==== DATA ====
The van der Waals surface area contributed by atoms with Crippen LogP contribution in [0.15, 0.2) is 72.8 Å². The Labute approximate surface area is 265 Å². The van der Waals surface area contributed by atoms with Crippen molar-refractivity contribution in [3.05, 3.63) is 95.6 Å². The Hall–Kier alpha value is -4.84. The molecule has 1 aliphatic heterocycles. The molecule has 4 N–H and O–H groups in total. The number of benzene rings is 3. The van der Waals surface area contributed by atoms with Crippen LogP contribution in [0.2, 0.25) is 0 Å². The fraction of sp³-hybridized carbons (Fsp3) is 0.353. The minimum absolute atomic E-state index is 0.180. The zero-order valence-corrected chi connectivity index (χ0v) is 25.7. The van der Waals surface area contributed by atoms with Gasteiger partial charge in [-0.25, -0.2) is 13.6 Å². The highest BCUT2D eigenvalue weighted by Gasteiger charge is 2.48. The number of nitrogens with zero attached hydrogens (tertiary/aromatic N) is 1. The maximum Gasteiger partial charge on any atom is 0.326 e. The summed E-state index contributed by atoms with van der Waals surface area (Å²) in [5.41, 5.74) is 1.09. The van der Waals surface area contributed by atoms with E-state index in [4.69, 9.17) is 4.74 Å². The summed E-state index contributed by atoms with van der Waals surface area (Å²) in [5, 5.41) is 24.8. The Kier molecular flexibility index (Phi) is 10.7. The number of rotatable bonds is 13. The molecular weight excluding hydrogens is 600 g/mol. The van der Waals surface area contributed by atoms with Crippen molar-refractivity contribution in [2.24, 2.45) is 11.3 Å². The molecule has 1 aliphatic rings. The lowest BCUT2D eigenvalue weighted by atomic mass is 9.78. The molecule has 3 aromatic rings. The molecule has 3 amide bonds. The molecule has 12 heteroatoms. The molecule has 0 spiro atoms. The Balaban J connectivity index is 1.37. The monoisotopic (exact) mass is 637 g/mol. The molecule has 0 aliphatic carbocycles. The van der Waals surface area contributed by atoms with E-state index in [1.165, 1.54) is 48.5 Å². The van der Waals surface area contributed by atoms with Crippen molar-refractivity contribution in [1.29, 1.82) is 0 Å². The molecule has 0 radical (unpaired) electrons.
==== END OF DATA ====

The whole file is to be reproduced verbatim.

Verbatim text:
The van der Waals surface area contributed by atoms with Crippen LogP contribution in [0.15, 0.2) is 72.8 Å². The Labute approximate surface area is 265 Å². The van der Waals surface area contributed by atoms with Crippen molar-refractivity contribution in [3.05, 3.63) is 95.6 Å². The Hall–Kier alpha value is -4.84. The molecule has 1 aliphatic heterocycles. The molecule has 4 N–H and O–H groups in total. The number of benzene rings is 3. The van der Waals surface area contributed by atoms with Crippen LogP contribution in [0.2, 0.25) is 0 Å². The fraction of sp³-hybridized carbons (Fsp3) is 0.353. The minimum absolute atomic E-state index is 0.180. The zero-order valence-corrected chi connectivity index (χ0v) is 25.7. The van der Waals surface area contributed by atoms with Gasteiger partial charge in [-0.25, -0.2) is 13.6 Å². The highest BCUT2D eigenvalue weighted by Gasteiger charge is 2.48. The number of nitrogens with zero attached hydrogens (tertiary/aromatic N) is 1. The maximum Gasteiger partial charge on any atom is 0.326 e. The summed E-state index contributed by atoms with van der Waals surface area (Å²) in [5.41, 5.74) is 1.09. The van der Waals surface area contributed by atoms with E-state index in [4.69, 9.17) is 4.74 Å². The summed E-state index contributed by atoms with van der Waals surface area (Å²) in [5, 5.41) is 24.8. The Kier molecular flexibility index (Phi) is 10.7. The number of rotatable bonds is 13. The molecular weight excluding hydrogens is 600 g/mol. The van der Waals surface area contributed by atoms with Crippen molar-refractivity contribution in [2.24, 2.45) is 11.3 Å². The molecule has 1 aliphatic rings. The lowest BCUT2D eigenvalue weighted by atomic mass is 9.78. The molecule has 3 aromatic rings. The molecule has 3 amide bonds. The molecule has 12 heteroatoms. The molecule has 0 spiro atoms. The Balaban J connectivity index is 1.37. The monoisotopic (exact) mass is 637 g/mol. The molecule has 0 aliphatic carbocycles. The van der Waals surface area contributed by atoms with E-state index in [1.165, 1.54) is 48.5 Å². The van der Waals surface area contributed by atoms with Crippen molar-refractivity contribution in [1.29, 1.82) is 0 Å². The molecule has 0 radical (unpaired) electrons.